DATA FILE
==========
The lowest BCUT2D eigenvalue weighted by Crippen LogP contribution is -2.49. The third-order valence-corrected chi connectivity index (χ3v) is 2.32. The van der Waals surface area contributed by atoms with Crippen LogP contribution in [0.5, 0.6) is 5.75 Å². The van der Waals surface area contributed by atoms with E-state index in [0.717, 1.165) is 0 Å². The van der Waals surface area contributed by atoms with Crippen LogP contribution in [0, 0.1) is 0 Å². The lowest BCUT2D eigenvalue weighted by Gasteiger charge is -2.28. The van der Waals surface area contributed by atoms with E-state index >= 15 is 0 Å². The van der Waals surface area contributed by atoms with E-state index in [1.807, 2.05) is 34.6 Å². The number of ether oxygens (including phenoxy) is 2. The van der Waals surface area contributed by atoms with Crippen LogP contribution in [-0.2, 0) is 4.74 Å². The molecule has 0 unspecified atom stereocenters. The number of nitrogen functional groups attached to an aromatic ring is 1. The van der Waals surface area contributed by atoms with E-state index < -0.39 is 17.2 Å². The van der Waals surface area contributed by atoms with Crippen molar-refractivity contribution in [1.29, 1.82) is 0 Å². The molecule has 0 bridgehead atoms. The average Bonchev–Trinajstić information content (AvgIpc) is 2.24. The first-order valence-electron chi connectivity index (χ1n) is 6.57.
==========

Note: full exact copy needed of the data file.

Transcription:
The lowest BCUT2D eigenvalue weighted by Crippen LogP contribution is -2.49. The third-order valence-corrected chi connectivity index (χ3v) is 2.32. The van der Waals surface area contributed by atoms with Crippen LogP contribution in [0.5, 0.6) is 5.75 Å². The van der Waals surface area contributed by atoms with E-state index in [0.717, 1.165) is 0 Å². The van der Waals surface area contributed by atoms with Crippen LogP contribution in [0, 0.1) is 0 Å². The lowest BCUT2D eigenvalue weighted by Gasteiger charge is -2.28. The van der Waals surface area contributed by atoms with E-state index >= 15 is 0 Å². The van der Waals surface area contributed by atoms with E-state index in [1.807, 2.05) is 34.6 Å². The number of ether oxygens (including phenoxy) is 2. The van der Waals surface area contributed by atoms with Crippen LogP contribution in [-0.2, 0) is 4.74 Å². The molecule has 0 unspecified atom stereocenters. The number of nitrogen functional groups attached to an aromatic ring is 1. The van der Waals surface area contributed by atoms with E-state index < -0.39 is 17.2 Å². The van der Waals surface area contributed by atoms with Crippen molar-refractivity contribution in [1.29, 1.82) is 0 Å². The molecule has 0 bridgehead atoms. The average Bonchev–Trinajstić information content (AvgIpc) is 2.24. The first-order valence-electron chi connectivity index (χ1n) is 6.57.